After a deadly outbreak that killed 12 Guineans in February 2021, the country was happy to heave a sigh of relief after the World Health Organization declared it Ebola-free in June. A few weeks earlier, the Guinean government declared the outbreak of Ebola disease in the Nzerekore region in South-East Guinea. It was the first known resurgence since the 2013-16 pandemic that killed more than 11,300 people. Read more about this memorable event here.

#17. African Americans Celebrate Senate’s Passing Of Juneteenth

Juneteenth image
Juneteenth is now a National Holiday in the US. [Photo Credit: DoDEA]
On Tuesday, June 15, 2021, the United States Senate unanimously passed a resolution to establish June 19 as a national holiday called the Juneteenth National Independence Day. The holiday is to commemorate the abolishment of slavery in the United States.

The legislation became a topic for discussion in early 2020. It gained momentum in the wake of the massive Black Lives Matter protests sparked by the police killing of George Floyd. Read more here.

#18. Kenneth Kaunda Dies at 97

Kenneth Kaunda
Kenneth Kaunda [Photo credit: Thetowerpost]
In what was a year that saw Africa lose so many leaders, it was yet another tragedy, as Zambia’s founding father, Kenneth Kaunda, died. The ex-president passed away at Maina Soko Military Hospital in Lusaka, Zambia, at the age of 97. Zambia’s president Edward Lungu announced the passing of the liberation hero on Facebook.

“On behalf of the entire nation and on my own behalf I pray that the entire Kaunda family is comforted as we mourn our First President and true African icon.”

President Edward Lungu also announced that the country would observe a 21-day mourning period in honor of the departed statesman. Read more here.


#19. Tears as TB Joshua is Buried

TB Joshua
TB Joshua Preaching (Photo credit: The Conversation)

July began in a mournful mood for members of the Synagogue Church of All Nations (SCOAN) worldwide. The founder of the megachurch and popular televangelist, Pastor Temitope Balogun Joshua, popularly known as TB Joshua, died a few days before his 58th birthday. The funeral obsequies of the celebrated cleric took place between July 6th and 11th. His funeral drew the attention of Christians worldwide. Read our feature post on the preacher here.

#20. America Celebrates Its 245th

President Joe Biden
President Biden addressing the American people. [Photo Credit: CNN]
On July 4th, 1776, America was liberated from the colonial rule of Great Britain. Every year since then, the Global Powerhouse has celebrated its independence, and the year in review 2021 was no different. With a focus on Joe Biden’s role in uniting America as President, African Vibes discusses the memorable event here.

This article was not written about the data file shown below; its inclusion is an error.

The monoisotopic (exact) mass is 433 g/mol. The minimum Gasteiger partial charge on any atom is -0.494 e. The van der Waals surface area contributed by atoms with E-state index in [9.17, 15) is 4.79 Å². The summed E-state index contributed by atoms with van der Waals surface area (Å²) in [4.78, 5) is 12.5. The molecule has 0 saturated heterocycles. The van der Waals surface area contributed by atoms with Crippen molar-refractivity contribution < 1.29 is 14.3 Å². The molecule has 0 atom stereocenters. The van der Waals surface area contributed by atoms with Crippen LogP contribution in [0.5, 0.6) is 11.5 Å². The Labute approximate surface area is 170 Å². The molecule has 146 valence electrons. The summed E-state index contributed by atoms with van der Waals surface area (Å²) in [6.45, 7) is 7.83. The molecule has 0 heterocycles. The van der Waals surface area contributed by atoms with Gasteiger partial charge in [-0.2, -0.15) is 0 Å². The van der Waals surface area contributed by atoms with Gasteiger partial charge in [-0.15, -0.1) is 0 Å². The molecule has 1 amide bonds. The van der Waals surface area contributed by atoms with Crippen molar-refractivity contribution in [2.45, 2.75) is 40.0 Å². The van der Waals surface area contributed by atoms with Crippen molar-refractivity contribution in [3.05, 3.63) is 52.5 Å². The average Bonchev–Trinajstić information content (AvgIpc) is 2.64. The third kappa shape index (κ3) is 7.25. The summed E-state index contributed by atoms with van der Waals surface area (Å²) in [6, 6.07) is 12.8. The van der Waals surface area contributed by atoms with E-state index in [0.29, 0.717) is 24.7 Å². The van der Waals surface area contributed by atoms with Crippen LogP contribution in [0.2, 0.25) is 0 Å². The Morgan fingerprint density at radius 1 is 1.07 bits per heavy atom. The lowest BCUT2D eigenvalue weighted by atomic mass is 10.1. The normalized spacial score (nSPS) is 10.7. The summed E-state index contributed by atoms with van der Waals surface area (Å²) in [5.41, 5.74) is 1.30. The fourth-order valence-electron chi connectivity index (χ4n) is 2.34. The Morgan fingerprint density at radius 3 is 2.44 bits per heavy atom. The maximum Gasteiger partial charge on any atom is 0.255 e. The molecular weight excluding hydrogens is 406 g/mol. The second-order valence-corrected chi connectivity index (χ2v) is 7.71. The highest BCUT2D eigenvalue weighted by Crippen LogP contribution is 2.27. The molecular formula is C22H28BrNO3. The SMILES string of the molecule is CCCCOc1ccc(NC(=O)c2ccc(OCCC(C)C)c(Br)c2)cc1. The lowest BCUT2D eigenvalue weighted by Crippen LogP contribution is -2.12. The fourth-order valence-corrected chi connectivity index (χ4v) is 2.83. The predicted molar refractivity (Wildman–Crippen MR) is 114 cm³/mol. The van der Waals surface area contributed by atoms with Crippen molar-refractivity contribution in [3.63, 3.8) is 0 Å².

#21. Nigerian Student Named World’s Brightest

Fareedah Oyolola
Miss Fareedah Oyolola in her school uniform (Photo credit:

Nigeria continued its excellent record of producing trailblazers, as Fareedah Oyolola, a Nigerian student, was named by the Johns Hopkins Center for Talented Youth as the World’s Brightest student. She is a student of Greensprings Secondary School, Lagos.

Prior to being named the most brilliant student in the world, Fareedah recounts her experience saying, “I had to answer 100 questions in 44 minutes...”. Despite the short time frame and stiff competition, Fareedah came out victorious. Her score fell within the 92nd percentile for verbal reasoning and 87th percentile for the quantitative aspect of the test. Get the full story here.


#22. Tulsa Race Massacre Survivors Visit Dream Continent

Mother Fletcher and Uncle Redd in Ghanaian attires(Photo credit: Viral Nigeria)
Mother Fletcher and Uncle Redd in Ghanaian attires (Photo credit: Viral Nigeria)

From W.E.B. Du Bois to Julian Bond to Maya Angelou, Ghana has carried the hopes and dreams of Black Americans who identify with the African continent. August was a month of respite for some Africans as they returned home. In August, the Diaspora African Forum and Our Black Truth, a social media platform, fulfilled the dreams of two American centenarians—survivors of the 1929 Tulsa Race Massacre—to connect with their motherland. The siblings are from the district of Greenwood in the Oklahoma city of Tulsa that was devastated in 1921 by a mob of armed white people. Read the story here.

#23. Chaos in Afghanistan as the Taliban Takes Over

Following the announcement of the complete withdrawal of US and foreign troops in Afghanistan in May, Taliban fighters made rapid advances towards capturing the seat of power in the war-torn nation. This takeover was completed with the capture of Kabul, Afghanistan’s capital, on Sunday, August 15. The President and other key officials reportedly fled the country, leaving many scrambling for their dear life.

Since the takeover, chaotic scenes emerged from Afghanistan, most notably with the Kabul airport fiasco. A now-infamous video emerged of Afghans hanging onto a US Military evacuation aircraft speeding through the tarmac. About seven fell to their deaths. See all about it here.


#24. Pandemonium in Guinea as Military Takes Over Power

Guinean soldiers image
Guinean soldiers took over the country in September. [Photo Credit: AlJazeera]